be found by integrating over the laser damaged region, ∈ [ , + ]:
( )
=∫
=
sinh
.
(5)
Fig. 1. Wafer with laser damaged region. Thicknesses, lifetimes and surface recombination velocities are indicated.
Inserting a virtual boundary between bulk and laser damaged region ( = ), a surface recombination
velocity (SRV) can be defined as
≡
(
)
=
tanh
(6)
where ( = ) is the electron concentration at = . We see that the effective SRV from the laser
damage depends on both w and
. For ≫
, i.e. laser damage much deeper than the
diffusion length, the recombination saturates, and
≈
/
is independent of w. For a
powerful analysis tool, the expression in eq. (6) can be combined with expressions by Sproul [5] for the
effective lifetime and the surface lifetime:
J. Thorstensen et al. / Energy Procedia 00 (2013) 000–000
=
where
+
=
+
,
(7)
is the smallest eigenvalue solution of the equation
tan(
Here, we apply eq. (6) for
)=(
+
)/(
−
).
(8)
, in order to obtain the effective lifetime of the laser damaged structure.
3. Experimental
We deposit a 75 nm thick a-SiNx:H (SiNx) film by plasma-enhanced chemical vapor deposition
(PECVD) on polished silicon wafers. The SiNx has a refractive index of around 2.05 at a wavelength of
633 nm. We ablate the SiNx by applying non-overlapping laser pulses at 1030, 515 and 343 nm and a
pulse duration of 3 ps using a peak fluence of 0.86, 1.2 and 2.1 J/cm2 at 1030, 515 and 343 nm,
respectively, and at 532 nm and 100 ns pulse duration using a peak fluence of around 20 J/cm2. The
remaining SiNx is removed in an HF dip, and the samples are etched in a concentrated (47 %) KOH
solution at 85 °C, showing an etch rate of approx. 1 µm/min. The etch depth is measured by gravimetry,
assuming uniform material removal over the wafer. The accuracy of the measurement is +/- 0.2 mg,
corresponding to approx. 20 nm etch depth. The samples are then passivated by amorphous silicon (a-Si),
ensuring very low SRV, and the effective lifetime of the samples is measured by photoluminescence
imaging (PL) using a LIS-R1 setup from BTimaging. The lifetime measured in the laser processed areas
is normalized to the effective lifetime measured in damage-free areas.
As defects or surface roughness may act as seeds for etching, thereby increasing the local etch rate, we
analyze the shape of the laser spots before and after etching by atomic force microscopy (AFM). If the
laser spot gets deeper by etching, there would be a preference for etching in the spots, and hence, the
depth of damage must be corrected correspondingly.
4. Results
4.1. Depth of laser damage
When etching the wafers, the lifetime in the laser treated areas is gradually restored, at some point
reaching the 1.8 ms seen outside of the laser treated areas. AFM analysis shows that the shape of the laser
spot remains constant with etching, ruling out the possibility of preferential etching in the spots.
The results of the etch-back experiments are shown in Fig. 2 (left), showing that the depth of the laser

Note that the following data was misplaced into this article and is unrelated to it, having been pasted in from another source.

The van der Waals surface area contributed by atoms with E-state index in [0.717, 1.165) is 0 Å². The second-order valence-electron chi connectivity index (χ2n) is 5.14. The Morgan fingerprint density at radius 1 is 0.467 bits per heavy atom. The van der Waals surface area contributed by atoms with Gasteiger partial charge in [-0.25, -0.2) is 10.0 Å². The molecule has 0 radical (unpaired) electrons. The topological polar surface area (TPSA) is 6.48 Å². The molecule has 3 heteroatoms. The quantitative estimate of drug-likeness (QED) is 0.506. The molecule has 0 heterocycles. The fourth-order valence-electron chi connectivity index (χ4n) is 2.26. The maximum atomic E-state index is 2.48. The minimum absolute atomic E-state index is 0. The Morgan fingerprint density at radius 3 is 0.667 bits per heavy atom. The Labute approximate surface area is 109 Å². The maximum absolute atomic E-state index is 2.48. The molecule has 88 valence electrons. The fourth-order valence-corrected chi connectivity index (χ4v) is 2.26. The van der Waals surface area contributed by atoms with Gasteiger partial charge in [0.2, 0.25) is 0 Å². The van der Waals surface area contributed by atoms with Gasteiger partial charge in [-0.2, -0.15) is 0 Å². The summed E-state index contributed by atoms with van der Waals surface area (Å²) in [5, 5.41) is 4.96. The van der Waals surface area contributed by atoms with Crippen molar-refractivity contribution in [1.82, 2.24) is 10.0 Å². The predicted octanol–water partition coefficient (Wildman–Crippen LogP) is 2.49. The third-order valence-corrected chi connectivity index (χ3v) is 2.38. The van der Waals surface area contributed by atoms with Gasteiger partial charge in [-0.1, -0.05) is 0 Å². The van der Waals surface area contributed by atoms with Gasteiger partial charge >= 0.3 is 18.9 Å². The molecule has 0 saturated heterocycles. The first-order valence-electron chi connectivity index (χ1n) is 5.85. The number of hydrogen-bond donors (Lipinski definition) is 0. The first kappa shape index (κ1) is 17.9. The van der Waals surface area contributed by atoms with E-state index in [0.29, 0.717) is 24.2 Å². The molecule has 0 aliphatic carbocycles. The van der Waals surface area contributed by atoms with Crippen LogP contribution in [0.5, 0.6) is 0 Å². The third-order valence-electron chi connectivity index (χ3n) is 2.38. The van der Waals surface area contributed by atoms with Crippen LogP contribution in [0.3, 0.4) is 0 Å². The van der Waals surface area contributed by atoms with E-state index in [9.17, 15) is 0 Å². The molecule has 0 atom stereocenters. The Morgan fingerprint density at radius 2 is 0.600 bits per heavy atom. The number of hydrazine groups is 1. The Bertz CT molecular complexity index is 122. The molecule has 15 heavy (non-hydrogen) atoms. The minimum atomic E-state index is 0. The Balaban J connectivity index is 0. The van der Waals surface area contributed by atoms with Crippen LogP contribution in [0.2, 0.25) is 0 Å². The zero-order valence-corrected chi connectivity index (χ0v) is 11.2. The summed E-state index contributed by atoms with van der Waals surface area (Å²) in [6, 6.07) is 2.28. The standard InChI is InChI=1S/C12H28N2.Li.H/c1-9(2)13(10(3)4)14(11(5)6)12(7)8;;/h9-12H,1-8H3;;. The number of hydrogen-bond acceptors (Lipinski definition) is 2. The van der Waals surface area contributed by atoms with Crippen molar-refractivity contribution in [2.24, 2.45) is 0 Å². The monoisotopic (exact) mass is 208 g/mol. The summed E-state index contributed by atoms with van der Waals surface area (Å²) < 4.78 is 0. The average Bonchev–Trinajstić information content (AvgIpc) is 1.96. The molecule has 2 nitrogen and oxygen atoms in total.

damage using ultrashort pulses is in the range of 70 – 130 nm for 343 nm (between the last measurement
point showing lifetime degradation and the first measurement point showing complete recovery of the
lifetime), 120 – 240 nm using 515 nm and below 210 nm using 1030 nm laser wavelength (we
unfortunately don’t have any measurements showing lifetime degradation for this laser wavelength and
pulse duration). Using long laser pulses at 532 nm, the damage is situated much deeper, in the range of
1.8 – 2.7 µm. This depth corresponds approximately to
.
It should be noted that also on non-laser treated reference samples, surface-near damage was observed
as reductions in effective lifetime down to a depth of approx. 70 nm. This is attributed to ion
bombardment damage from the PECVD-process. However, this ion bombardment damage is less
pronounced than the laser damage, making it easy to extract the contributions from laser induced damage.
It is interesting to note the difference between long and short pulses at wavelengths at 515 nm laser
wavelength. The 3 ps, 515 nm pulse results in a much more shallow damage than at the same wavelength
J. Thorstensen et al. / Energy Procedia 00 (2013) 000–000
using long pulses, confined to within 240 nm of the wafer surface. This is a result of the elimination of
thermal diffusion (which at a pulse duration of 3 ps would correspond to around 20 nm). Comparing with
measurements by Engelhart et al., the same reduction is also seen in the UV, where the depth of damage
using long pulses was dominated by thermal diffusion. Using 3 ps, 343 nm pulses, thermal diffusion is
eliminated, and the depth of damage is much smaller. At 1064 nm, the depth of damage using
nanosecond-pulses [3] was around 25 µm, and dominated by the optical penetration depth. Using 3 ps,
1030 nm pulses, we see no reduction in lifetime even at 210 nm from the surface, indicating that the
optical penetration depth must have been dramatically reduced (by two orders of magnitude!), as a result
of non-linear absorption mechanisms using ultrashort pulses. In combination, the comparison between
depth of damage using nanosecond and picosecond lasers at three wavelengths shows that both the optical
penetration depth and the thermal diffusion depth are decreased using ultrashort laser pulses.
Fig. 2. (Left) Relative lifetime measured as function of etch depth using four different lasers. (Right) Modeled effective lifetime